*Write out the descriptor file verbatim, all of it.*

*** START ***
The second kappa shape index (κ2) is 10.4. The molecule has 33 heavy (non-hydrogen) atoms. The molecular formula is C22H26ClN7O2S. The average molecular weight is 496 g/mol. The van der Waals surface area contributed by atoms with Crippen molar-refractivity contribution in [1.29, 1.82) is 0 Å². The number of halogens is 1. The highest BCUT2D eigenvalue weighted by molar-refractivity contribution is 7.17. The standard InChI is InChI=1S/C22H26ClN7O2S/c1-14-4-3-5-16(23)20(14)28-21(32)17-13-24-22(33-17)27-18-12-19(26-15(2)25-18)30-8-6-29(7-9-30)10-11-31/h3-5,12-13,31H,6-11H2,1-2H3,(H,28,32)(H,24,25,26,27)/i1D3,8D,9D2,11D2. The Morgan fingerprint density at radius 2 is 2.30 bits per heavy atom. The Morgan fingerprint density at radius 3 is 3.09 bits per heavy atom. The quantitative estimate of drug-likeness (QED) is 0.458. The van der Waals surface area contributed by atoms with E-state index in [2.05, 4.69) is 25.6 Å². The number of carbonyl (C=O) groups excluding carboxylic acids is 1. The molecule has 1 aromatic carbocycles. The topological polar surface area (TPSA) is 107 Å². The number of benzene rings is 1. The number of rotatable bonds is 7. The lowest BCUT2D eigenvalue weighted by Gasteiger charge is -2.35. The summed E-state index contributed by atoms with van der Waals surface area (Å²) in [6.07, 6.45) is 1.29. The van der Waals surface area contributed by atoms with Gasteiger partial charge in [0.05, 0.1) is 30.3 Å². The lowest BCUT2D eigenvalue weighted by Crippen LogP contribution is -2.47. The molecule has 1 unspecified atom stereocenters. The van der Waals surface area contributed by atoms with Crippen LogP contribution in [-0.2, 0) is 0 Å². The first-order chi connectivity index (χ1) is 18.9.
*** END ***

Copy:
The second kappa shape index (κ2) is 10.4. The molecule has 33 heavy (non-hydrogen) atoms. The molecular formula is C22H26ClN7O2S. The average molecular weight is 496 g/mol. The van der Waals surface area contributed by atoms with Crippen molar-refractivity contribution in [1.29, 1.82) is 0 Å². The number of halogens is 1. The highest BCUT2D eigenvalue weighted by molar-refractivity contribution is 7.17. The standard InChI is InChI=1S/C22H26ClN7O2S/c1-14-4-3-5-16(23)20(14)28-21(32)17-13-24-22(33-17)27-18-12-19(26-15(2)25-18)30-8-6-29(7-9-30)10-11-31/h3-5,12-13,31H,6-11H2,1-2H3,(H,28,32)(H,24,25,26,27)/i1D3,8D,9D2,11D2. The Morgan fingerprint density at radius 2 is 2.30 bits per heavy atom. The Morgan fingerprint density at radius 3 is 3.09 bits per heavy atom. The quantitative estimate of drug-likeness (QED) is 0.458. The van der Waals surface area contributed by atoms with E-state index in [2.05, 4.69) is 25.6 Å². The number of carbonyl (C=O) groups excluding carboxylic acids is 1. The molecule has 1 aromatic carbocycles. The topological polar surface area (TPSA) is 107 Å². The number of benzene rings is 1. The number of rotatable bonds is 7. The lowest BCUT2D eigenvalue weighted by Gasteiger charge is -2.35. The summed E-state index contributed by atoms with van der Waals surface area (Å²) in [6.07, 6.45) is 1.29. The van der Waals surface area contributed by atoms with Gasteiger partial charge in [0.05, 0.1) is 30.3 Å². The lowest BCUT2D eigenvalue weighted by Crippen LogP contribution is -2.47. The molecule has 1 unspecified atom stereocenters. The van der Waals surface area contributed by atoms with Crippen LogP contribution in [-0.2, 0) is 0 Å². The first-order chi connectivity index (χ1) is 18.9.